What's the difference between A.I., machine learning, and robotics?

There's a lot of confusion as to what AI, machine learning, and robotics do. Sometimes, they can all be used together.

Artificial intelligence is everywhere. On your screens, in your pockets and one day may even be walking to a home near you. The headlines tend to group together this vast and diverse field into one subject. Robots emerging from the labs, algorithms playing ancient games and winning, AI and its promises are becoming a part of our everyday lives. While all of these instances have some relationship to AI, this is not a monolithic field, but one that has many separate and distinct disciplines.

A lot of the times we use the term Artificial intelligence as an all-encompassing umbrella term that covers everything. That’s not exactly the case. A.I., machine learning, deep learning, and robotics are all fascinating and separate topics. They all serve as an integral piece of the greater future of our tech. Many of these categories tend to overlap and complement one another.

The broader AI field of study is an extensive place where you have a lot to study and choose from. Understanding the difference between these four areas are foundational to getting a grasp and seeing the whole picture of the field.  

Blade Runner 2049 depicts a world over-run... and populated heavily... with robots. 

Artificial intelligence

At the root of AI technology is the ability for machines to be able to perform tasks characteristic of human intelligence. These types of things include planning, pattern recognizing, understanding natural language, learning and solving problems.  

There are two main types of AI: general and narrow. Our current technological capabilities fall under the latter. Narrow AI exhibits a sliver of some kind of intelligence – be it reminiscent of an animal or a human. This machine’s expertise is as the name would suggest, is narrow in scope. Usually, this type of AI will only be able to do one thing extremely well, like recognize images or search through databases at lightning speed.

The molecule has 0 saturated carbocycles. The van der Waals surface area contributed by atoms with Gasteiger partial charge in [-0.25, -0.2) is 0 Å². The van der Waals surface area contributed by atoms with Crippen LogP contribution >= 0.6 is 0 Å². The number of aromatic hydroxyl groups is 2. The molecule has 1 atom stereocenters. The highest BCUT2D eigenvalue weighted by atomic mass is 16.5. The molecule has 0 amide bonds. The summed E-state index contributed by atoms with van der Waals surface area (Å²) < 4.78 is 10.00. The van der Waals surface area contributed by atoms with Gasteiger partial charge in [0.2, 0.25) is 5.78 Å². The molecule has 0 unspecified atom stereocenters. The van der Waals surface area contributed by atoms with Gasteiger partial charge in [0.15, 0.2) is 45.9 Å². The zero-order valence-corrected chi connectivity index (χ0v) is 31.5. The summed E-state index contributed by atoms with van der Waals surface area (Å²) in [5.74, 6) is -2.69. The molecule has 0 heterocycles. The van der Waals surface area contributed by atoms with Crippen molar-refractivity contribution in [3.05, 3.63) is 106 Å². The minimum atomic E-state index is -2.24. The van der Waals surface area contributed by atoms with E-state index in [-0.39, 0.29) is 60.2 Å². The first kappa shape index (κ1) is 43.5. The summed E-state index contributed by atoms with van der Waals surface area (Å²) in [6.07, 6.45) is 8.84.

General intelligence would be able to perform everything equally or better than humans can. This is the goal of many AI researchers, but it is a ways down the road.  

Current AI technology is responsible for a lot of amazing things. These algorithms help Amazon give you personalized recommendations and makes sure your Google searches are relevant to what you’re looking for. Mostly any technologically literate person uses this type of tech every day.

One of the main differentiators between AI and conventional programming is the fact that non-AI programs are carried out by a set of defined instructions. AI on the other hand learns without being explicitly programmed.    

Here is when the confusion starts to take place. Often times – but not all the time – AI utilizes machine learning, which is a subset of the AI field. If we go a little deeper, we get deep learning, which is a way to implement machine learning from scratch.  

Furthermore, when we think about robotics we tend to think that robots and AI are interchangeable terms. AI algorithms are usually only one part of a larger technological matrix of hardware, electronics and non-AI code inside of a robot.

Ex Machina, A24

Robot... or artificially intelligent robot?  

Robotics is a branch of technology that concerns itself strictly with robots. A robot is a programmable machine that carries out a set of tasks autonomously in some way. They’re not computers nor are they strictly artificially intelligent.